Colonizing the Galaxy

My recent post about how aliens, when they do visit us, probably won’t look anything like us, got me thinking about us visiting them. By the time we got there, we wouldn’t look like us either. Not to mention it would be impossible for humans to colonize the galaxy anyway.

Let’s first start with why we wouldn’t look like us. First of all, by the time we found an inhabited planet to visit, developed the technology to travel there, and actually got there, we would look nothing like we do right now. As stated in my previous post, small changes in the appearance of a species occur over time, and these changes are constantly occurring. So by the time that all of that happened, we’d look a lot different than we do today. Of course, future humans will still resemble present humans, but they’ll look different. Got it? Good.

Now, during the time it would take to actually travel from Earth to another planet¹, these same small changes will be happening differently to the humans left on Earth, and the humans aboard the space craft. So, when the adventurous humans reached their destination, they would look significantly different than the humans on Earth at the same time.

That being said, if aliens did visit us, they probably wouldn’t look exactly like those who presently inhabit their home planet.

To summarize, if interstellar space travel actually did occur, the humans who reached the new solar system wouldn’t look the same as the humans still in our own solar system.

Okay, so why can’t we colonize the rest of the galaxy? Well, I’ve already partially answered that. In order to colonize anything, you need to send a group of people to a new place to spread an already established culture, including the language, and government. But, we know that both language and government can change pretty drastically over time. Think about the last time you read Shakespeare, or were forced to by your high school English teacher. The language was pretty different. Think about the differences in the language that you, your parents, and your children speak. They’re a little closer, but still pretty different. Now think about how government changes. New laws come, and old laws go. It’s a slow process, but when you compare the current government with the government we had fifty years ago, wow.

So, back to colonizing the galaxy. As previously stated, the people on the space craft would look a lot different than the people on Earth, but they would also have a very different culture. They would have probably established their own government, and the language would slowly change as they lost contact with the people on Earth. It would be a very different culture of people.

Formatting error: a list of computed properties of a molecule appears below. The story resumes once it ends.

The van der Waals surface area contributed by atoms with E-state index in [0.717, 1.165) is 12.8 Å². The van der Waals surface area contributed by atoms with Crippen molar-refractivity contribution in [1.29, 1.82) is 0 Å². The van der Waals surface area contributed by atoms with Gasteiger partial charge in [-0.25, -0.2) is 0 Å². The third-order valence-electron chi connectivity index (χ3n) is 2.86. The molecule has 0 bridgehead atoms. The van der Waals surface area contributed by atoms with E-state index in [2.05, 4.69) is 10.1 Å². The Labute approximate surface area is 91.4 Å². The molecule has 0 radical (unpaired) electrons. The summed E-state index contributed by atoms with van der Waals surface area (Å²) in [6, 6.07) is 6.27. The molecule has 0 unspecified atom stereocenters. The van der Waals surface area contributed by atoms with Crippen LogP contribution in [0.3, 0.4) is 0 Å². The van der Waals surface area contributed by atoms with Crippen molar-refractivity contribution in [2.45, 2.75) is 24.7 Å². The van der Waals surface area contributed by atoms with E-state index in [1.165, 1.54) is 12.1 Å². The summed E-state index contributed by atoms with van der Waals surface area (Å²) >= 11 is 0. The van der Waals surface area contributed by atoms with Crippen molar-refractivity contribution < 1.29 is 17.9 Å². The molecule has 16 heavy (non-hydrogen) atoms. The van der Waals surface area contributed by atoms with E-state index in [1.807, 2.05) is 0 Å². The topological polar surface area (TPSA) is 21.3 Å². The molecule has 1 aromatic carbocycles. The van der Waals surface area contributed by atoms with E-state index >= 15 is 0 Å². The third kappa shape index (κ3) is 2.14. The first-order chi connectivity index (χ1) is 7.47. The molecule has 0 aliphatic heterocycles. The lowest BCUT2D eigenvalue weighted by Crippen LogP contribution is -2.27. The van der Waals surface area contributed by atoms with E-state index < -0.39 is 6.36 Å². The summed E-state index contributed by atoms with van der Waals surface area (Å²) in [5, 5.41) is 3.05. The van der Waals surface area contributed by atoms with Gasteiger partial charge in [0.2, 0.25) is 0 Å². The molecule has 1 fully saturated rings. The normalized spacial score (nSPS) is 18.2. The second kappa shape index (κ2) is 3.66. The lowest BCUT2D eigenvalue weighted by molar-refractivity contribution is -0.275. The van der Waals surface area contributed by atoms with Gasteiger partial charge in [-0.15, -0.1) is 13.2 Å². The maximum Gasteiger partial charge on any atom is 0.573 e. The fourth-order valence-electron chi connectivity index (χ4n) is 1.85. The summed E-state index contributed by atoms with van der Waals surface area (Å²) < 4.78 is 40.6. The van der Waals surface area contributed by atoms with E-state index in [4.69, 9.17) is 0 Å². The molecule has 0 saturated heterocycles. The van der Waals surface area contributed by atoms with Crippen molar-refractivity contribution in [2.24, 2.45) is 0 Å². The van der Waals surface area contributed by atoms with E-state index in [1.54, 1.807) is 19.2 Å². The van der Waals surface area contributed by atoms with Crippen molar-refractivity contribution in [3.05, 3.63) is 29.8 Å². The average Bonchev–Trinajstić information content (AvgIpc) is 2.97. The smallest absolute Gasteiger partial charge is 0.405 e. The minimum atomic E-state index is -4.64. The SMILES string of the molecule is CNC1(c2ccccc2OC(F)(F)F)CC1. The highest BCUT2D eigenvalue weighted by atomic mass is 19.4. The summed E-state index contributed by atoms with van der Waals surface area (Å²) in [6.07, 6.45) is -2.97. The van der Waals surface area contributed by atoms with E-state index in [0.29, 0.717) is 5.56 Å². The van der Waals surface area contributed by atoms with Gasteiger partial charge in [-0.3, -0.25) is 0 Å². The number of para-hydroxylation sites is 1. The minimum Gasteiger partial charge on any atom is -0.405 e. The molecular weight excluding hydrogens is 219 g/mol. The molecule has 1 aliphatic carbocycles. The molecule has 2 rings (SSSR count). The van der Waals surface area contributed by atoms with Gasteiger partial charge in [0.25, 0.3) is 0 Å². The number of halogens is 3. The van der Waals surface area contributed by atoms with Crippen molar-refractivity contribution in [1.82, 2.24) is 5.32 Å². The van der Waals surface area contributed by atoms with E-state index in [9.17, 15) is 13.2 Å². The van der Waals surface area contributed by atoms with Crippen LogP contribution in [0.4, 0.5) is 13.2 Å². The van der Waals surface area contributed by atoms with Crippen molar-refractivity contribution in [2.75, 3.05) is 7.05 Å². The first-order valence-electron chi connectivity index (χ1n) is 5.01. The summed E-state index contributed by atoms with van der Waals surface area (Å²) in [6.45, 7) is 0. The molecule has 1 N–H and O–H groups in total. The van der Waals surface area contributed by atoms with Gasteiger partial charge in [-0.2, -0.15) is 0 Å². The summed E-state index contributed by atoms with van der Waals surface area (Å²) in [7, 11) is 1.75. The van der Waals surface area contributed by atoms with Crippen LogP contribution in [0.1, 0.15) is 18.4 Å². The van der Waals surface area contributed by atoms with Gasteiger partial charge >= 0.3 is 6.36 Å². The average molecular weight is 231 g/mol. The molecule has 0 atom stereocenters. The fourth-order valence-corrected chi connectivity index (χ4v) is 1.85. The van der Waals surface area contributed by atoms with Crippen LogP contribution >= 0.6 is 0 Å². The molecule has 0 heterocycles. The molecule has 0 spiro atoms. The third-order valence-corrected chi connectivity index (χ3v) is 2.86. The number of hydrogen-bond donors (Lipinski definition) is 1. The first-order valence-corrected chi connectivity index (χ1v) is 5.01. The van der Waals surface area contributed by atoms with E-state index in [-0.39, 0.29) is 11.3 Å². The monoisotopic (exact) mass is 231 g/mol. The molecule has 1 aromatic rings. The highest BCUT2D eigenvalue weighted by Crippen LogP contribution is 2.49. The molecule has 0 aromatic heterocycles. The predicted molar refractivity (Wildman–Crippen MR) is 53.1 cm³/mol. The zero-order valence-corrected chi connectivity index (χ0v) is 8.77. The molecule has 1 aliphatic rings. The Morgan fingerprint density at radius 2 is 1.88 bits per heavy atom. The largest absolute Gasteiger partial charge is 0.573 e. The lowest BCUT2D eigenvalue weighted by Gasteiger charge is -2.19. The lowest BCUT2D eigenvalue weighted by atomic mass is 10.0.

That’s why we can’t colonize the galaxy. It would be physically impossible to have the same species on multiple planets. It would take hundreds, thousands, hundreds or thousands of years to even travel through the galaxy².

Now if you think ‘that’s not too bad, we can do it! Let’s colonize the universe!’ Well, all I can say is, good luck. There are about 100 billion galaxies in the known universe, and we aren’t even the smallest one, some of these galaxies have trillions of stars in them³.

What I’m saying is the universe, and even our own galaxy, is way too big for us to be able to colonize. And as for visiting other planets outside our solar system, it’s unlikely at best.

¹ While it wouldn’t take very long to travel to a planet in our own solar system (maybe a decade or less), interstellar travel would take a long time. The closest star, aside from our own, is just over four light years away. So, if we could travel at the speed of light, which we can’t, it would take over four years to get there. At the current rate of our developed space travel, it takes about ten years to travel a quarter (less than, actually) of that distance. So to travel to another solar system, with an inhabited planet, would take many, many, many generations worth of people.

² Our galaxy is 100,000 light years in diameter. If it takes 10 years to get from Earth to Pluto, which is less than one light year, imagine how long it would take to get all the way to the other side of the galaxy.

³ Our galaxy isn’t even a spec of dust to some other galaxies. The largest known galaxy, IC 1101, is almost six million light years in diameter, and it has about 100 trillion stars in it. Plus, it’s a billion light years away.


For the Daily Blogging Challenge July 2015


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